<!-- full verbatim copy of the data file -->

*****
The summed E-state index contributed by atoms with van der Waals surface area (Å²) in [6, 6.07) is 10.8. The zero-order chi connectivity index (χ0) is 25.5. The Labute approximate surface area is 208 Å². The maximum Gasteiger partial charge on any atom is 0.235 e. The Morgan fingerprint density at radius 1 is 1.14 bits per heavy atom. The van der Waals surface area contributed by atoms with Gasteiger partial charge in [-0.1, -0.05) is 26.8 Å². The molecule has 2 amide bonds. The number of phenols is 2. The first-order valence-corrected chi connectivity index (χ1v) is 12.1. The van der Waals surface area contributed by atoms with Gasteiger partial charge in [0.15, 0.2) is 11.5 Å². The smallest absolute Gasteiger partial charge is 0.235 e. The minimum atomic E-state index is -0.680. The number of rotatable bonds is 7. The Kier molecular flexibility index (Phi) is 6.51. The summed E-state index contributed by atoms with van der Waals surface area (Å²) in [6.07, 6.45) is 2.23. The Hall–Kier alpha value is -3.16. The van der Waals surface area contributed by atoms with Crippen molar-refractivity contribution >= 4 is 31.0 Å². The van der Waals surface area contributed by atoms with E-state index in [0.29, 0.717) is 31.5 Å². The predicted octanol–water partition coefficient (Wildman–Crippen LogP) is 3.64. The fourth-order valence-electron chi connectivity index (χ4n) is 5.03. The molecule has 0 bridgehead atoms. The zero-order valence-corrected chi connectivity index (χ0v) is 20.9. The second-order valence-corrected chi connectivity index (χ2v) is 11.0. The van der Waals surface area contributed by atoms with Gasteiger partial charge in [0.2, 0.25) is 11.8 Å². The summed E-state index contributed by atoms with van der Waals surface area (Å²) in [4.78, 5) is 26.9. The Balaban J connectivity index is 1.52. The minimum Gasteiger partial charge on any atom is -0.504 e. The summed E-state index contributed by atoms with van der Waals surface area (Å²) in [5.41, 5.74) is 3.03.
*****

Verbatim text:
The summed E-state index contributed by atoms with van der Waals surface area (Å²) in [6, 6.07) is 10.8. The zero-order chi connectivity index (χ0) is 25.5. The Labute approximate surface area is 208 Å². The maximum Gasteiger partial charge on any atom is 0.235 e. The Morgan fingerprint density at radius 1 is 1.14 bits per heavy atom. The van der Waals surface area contributed by atoms with Gasteiger partial charge in [-0.1, -0.05) is 26.8 Å². The molecule has 2 amide bonds. The number of phenols is 2. The first-order valence-corrected chi connectivity index (χ1v) is 12.1. The van der Waals surface area contributed by atoms with Gasteiger partial charge in [0.15, 0.2) is 11.5 Å². The smallest absolute Gasteiger partial charge is 0.235 e. The minimum atomic E-state index is -0.680. The number of rotatable bonds is 7. The Kier molecular flexibility index (Phi) is 6.51. The summed E-state index contributed by atoms with van der Waals surface area (Å²) in [6.07, 6.45) is 2.23. The Hall–Kier alpha value is -3.16. The van der Waals surface area contributed by atoms with Crippen molar-refractivity contribution >= 4 is 31.0 Å². The van der Waals surface area contributed by atoms with E-state index in [0.29, 0.717) is 31.5 Å². The predicted octanol–water partition coefficient (Wildman–Crippen LogP) is 3.64. The fourth-order valence-electron chi connectivity index (χ4n) is 5.03. The molecule has 0 bridgehead atoms. The zero-order valence-corrected chi connectivity index (χ0v) is 20.9. The second-order valence-corrected chi connectivity index (χ2v) is 11.0. The van der Waals surface area contributed by atoms with Gasteiger partial charge in [0.2, 0.25) is 11.8 Å². The summed E-state index contributed by atoms with van der Waals surface area (Å²) in [4.78, 5) is 26.9. The Balaban J connectivity index is 1.52. The minimum Gasteiger partial charge on any atom is -0.504 e. The summed E-state index contributed by atoms with van der Waals surface area (Å²) in [5.41, 5.74) is 3.03.